We now show how to transfer existing DIRL models to their WDIRL counterparts with the above idea. Let denote a statistic function defined over a distribution . For example, the expectation function in is a concrete instaintiation of . In general, to transfer models from DIRL to WDIRL, we should replace defined in with

Take the CMD metric as an example. In WDIRL, the revised form of is defined by:

(5)

Here, denotes the expectation of over distribution . Note that both and

can be estimated using source labeled data, and

can be estimated using target unlabeled data.

As for those adversarial-learning-based DIRL methods, e.g., DANN Ganin et al. (2016), the revised domain-invariant loss can be precisely defined by:

(6)

During model training, is optimized in the direction to minimize , while and are optimized to maximize . In the following, we denote the equivalent loss defined over for the revised version of domain adversarial learning.

The general task loss in WDIRL is defined by:

(7)

where is a unified representation of the domain-invariant loss in WDIRL, such as and .

4.2 Align with Class Weight

In the above step, we align across domains by performing domain-invariant learning on the class-weighted source domain and the original target domain. In this step, we deal with the shift of . Suppose that we have successfully resolved the shift of with , i.e., . Then, according to the work of Chan and Ng (2005), we have:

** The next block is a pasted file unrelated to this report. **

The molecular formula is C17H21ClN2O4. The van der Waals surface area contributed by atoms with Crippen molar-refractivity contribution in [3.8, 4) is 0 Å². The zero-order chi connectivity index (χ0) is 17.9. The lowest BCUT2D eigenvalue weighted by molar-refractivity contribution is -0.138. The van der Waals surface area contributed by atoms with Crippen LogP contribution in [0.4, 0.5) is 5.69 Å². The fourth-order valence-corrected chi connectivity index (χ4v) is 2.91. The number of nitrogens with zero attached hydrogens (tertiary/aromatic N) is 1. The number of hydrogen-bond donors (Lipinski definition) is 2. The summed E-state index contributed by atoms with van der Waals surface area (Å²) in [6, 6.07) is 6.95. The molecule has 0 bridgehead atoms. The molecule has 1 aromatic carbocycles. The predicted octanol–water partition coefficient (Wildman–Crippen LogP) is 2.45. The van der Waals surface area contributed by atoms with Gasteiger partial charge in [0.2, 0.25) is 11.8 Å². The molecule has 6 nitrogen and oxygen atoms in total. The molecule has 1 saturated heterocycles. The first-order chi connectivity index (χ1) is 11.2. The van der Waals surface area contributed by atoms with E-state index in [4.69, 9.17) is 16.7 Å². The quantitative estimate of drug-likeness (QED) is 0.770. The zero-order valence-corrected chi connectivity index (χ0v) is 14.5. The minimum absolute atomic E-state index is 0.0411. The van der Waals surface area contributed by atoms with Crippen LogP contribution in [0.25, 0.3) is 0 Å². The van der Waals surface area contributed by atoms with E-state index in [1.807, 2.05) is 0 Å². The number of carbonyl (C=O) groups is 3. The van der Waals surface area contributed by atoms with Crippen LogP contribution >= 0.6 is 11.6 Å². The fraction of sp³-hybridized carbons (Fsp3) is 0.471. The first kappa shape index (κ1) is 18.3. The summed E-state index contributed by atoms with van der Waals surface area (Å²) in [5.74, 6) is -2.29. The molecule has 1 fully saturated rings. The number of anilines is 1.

(8)

where . Of course, in most of the real-world tasks, we do not know the value of . However, note that is exactly the expected class weight . Therefore, a natural practice of this step is to estimate with the obtained in the first step and estimate with:

(9)

In summary, to transfer methods of the DIRL paradigm to WDIRL, we should: first revise the definition of , obtaining its corresponding WDIRL form ; then perform supervised learning and domain-invariant representation learning on and according to Eq. (7), obtaining a supervised classifier and a class weight vector ; and finally, adjust using according to Eq. (9) and obtain the target domain classifier .

5 Experiment

5.1 Experiment Design